Monday, December 26, 2011

Movie review: 'The Flowers of War'

[ via LA Times ] 23 Dec

After the "Black Sun - The Nanking Massacre" that was released in 1995 on the notorious Nanking Massacre, "The Flowers of War" has broken new ground for China's movie industry: It's among the first domestically financed films to star a high-profile Hollywood actor (Christian Bale), and its reported budget of close to $100 million makes it the country's priciest production to date. But when it comes to storytelling, Zhang Yimou's 19th feature is decidedly backward-looking: A lavish period weepie set against the atrocities of the Nanking Massacre, "Flowers" abounds with well-worn movie archetypes and slathers on schmaltz.



Based on Geling Yan's novel "13 Flowers of Nanjing," the story gathers an improbable collection of people — Bale's freelance American mortician, a group of convent schoolgirls and the women from a local brothel — in the nominal refuge of a Catholic cathedral as the capital falls to Japan's Imperial Army.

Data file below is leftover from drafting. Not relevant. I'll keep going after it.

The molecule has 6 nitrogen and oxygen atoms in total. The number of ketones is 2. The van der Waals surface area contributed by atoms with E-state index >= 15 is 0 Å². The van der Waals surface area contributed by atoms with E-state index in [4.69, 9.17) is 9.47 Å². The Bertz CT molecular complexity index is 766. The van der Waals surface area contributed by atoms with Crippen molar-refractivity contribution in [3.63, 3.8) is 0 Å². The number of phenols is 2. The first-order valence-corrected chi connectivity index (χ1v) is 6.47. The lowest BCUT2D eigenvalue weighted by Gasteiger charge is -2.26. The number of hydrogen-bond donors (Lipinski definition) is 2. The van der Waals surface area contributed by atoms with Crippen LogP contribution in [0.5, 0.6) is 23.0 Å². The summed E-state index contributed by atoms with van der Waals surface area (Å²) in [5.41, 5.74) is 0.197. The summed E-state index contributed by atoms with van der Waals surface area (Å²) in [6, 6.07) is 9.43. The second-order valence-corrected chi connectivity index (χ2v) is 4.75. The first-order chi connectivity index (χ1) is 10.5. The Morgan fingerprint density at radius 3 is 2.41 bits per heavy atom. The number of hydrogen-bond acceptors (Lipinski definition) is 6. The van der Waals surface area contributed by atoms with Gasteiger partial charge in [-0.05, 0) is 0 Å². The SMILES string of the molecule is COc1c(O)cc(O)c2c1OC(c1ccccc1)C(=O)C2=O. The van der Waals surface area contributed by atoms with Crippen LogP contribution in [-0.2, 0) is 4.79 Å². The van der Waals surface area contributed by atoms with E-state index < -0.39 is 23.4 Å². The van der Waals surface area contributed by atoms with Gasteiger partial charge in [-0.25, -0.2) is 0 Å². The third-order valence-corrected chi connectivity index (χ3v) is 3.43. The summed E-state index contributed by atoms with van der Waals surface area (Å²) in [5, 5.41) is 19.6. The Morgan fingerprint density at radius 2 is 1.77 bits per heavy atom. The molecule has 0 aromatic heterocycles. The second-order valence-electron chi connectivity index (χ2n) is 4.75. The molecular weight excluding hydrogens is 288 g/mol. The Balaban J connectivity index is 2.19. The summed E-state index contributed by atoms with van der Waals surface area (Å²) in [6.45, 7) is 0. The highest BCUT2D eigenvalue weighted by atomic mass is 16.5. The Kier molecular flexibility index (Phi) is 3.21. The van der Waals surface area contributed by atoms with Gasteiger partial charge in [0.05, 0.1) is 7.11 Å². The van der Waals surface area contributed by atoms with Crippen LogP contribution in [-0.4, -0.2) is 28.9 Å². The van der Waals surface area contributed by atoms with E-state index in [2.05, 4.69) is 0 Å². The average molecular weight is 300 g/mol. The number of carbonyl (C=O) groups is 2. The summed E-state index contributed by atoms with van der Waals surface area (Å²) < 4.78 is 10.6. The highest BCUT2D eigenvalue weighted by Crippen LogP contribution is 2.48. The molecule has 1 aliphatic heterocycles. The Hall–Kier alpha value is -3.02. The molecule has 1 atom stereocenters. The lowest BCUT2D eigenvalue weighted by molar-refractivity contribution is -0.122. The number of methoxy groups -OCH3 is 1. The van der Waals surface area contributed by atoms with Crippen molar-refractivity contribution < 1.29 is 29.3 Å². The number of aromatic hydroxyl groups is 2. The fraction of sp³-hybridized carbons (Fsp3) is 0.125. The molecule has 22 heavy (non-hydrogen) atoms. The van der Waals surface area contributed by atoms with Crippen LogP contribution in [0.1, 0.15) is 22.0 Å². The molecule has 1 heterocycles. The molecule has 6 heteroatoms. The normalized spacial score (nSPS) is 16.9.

Zhang marshals his creative team to deliver stunning cinematic sequences and period detail, particularly in Yohei Taneda's production design for the church and the character-defining costumes by William Chang Suk-Ping.

Read full review at: LA Times

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